Abstract
Exclusive ρ^{0 }electroproduction at HERA has been studied with the ZEUS detector using 120 pb^{1 }of integrated luminosity collected during 1996–2000. The analysis was carried out in the kinematic range of photon virtuality 2 <Q^{2 }< 160 GeV^{2}, and γ*p centreofmass energy 32 <W < 180 GeV. The results include the Q^{2 }and W dependence of the γ*p → ρ^{0}p cross section and the distribution of the squaredfourmomentum transfer to the proton. The helicity analysis of the decaymatrix elements of the ρ^{0 }was used to study the ratio of the γ*p cross section for longitudinal and transverse photon as a function of Q^{2 }and W. Finally, an effective Pomeron trajectory was extracted. The results are compared to various theoretical predictions.
PACS Codes: 13.60.Hb, 13.60.Le
1 Introduction
Two of the most surprising aspects of highenergy deep inelastic scattering (DIS) observed at the HERA ep collider have been the sharp rise of the proton structure function, F_{2}, with decreasing value of Bjorken x and the abundance of events with a large rapidity gap in the hadronic final state [1]. The latter are identified as due to diffraction in the deep inelastic regime. A contribution to the diffractive cross section arises from the exclusive production of vector mesons (VM).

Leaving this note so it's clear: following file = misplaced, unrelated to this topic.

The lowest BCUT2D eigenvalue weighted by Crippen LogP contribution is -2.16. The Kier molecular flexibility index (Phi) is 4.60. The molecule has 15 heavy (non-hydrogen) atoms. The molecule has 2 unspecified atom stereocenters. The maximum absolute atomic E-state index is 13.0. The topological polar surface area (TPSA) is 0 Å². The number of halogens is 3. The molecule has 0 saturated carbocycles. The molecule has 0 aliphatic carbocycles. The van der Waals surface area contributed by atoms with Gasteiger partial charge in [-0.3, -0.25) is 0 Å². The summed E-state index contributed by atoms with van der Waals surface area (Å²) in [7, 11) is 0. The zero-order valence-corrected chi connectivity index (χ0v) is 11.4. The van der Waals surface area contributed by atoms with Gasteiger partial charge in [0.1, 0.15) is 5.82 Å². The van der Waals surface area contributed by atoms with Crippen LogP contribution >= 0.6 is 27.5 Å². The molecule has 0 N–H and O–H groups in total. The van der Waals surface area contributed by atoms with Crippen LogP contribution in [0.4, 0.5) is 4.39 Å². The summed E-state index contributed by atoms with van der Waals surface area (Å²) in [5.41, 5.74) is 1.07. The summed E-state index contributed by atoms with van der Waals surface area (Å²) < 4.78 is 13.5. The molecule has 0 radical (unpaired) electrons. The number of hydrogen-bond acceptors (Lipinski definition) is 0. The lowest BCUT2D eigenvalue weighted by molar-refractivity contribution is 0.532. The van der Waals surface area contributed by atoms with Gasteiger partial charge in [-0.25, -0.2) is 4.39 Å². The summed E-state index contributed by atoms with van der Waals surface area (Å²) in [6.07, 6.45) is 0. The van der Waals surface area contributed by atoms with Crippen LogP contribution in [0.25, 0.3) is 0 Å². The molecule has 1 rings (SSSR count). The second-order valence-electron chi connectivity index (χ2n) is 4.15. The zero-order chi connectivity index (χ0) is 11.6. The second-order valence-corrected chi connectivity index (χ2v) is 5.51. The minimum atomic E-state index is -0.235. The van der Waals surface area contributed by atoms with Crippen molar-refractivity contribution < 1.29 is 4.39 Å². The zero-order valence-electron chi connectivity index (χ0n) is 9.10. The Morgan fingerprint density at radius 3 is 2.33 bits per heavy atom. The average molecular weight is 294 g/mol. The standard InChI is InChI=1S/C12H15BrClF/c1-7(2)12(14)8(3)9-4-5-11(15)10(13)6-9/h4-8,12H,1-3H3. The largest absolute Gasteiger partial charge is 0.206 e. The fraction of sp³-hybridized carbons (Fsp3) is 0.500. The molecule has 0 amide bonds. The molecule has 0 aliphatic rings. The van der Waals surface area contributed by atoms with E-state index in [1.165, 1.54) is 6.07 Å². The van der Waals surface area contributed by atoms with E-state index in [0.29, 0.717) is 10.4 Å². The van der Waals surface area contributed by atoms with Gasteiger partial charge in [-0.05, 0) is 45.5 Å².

Highenergy exclusive VM production in DIS has been postulated to proceed through twogluon exchange [2,3], once the scale, usually taken as the virtuality Q^{2 }of the exchanged photon, is large enough for perturbative Quantum Chromodynamics (pQCD) to be applicable. The gluons in the proton, which lie at the origin of the sharp increase of F_{2}, are also expected to cause the VM cross section to increase with increasing photon proton centreofmass energy, W, with the rate of increase growing with Q^{2}. Moreover, the effective size of the virtual photon decreases with increasing Q^{2}, leading to a flatter distribution in t, the fourmomentumtransfer squared at the proton vertex. All these features, with varying levels of significance, have been observed at HERA [410] in the exclusive production of ρ^{0}, ω, φ, and J/ψ mesons.
This paper reports on an extensive study of the properties of exclusive ρ^{0}meson production,
based on a high statistics data sample collected with the ZEUS detector during the period 1996–2000, corresponding to an integrated luminosity of about 120 pb^{1}.
2 Theoretical background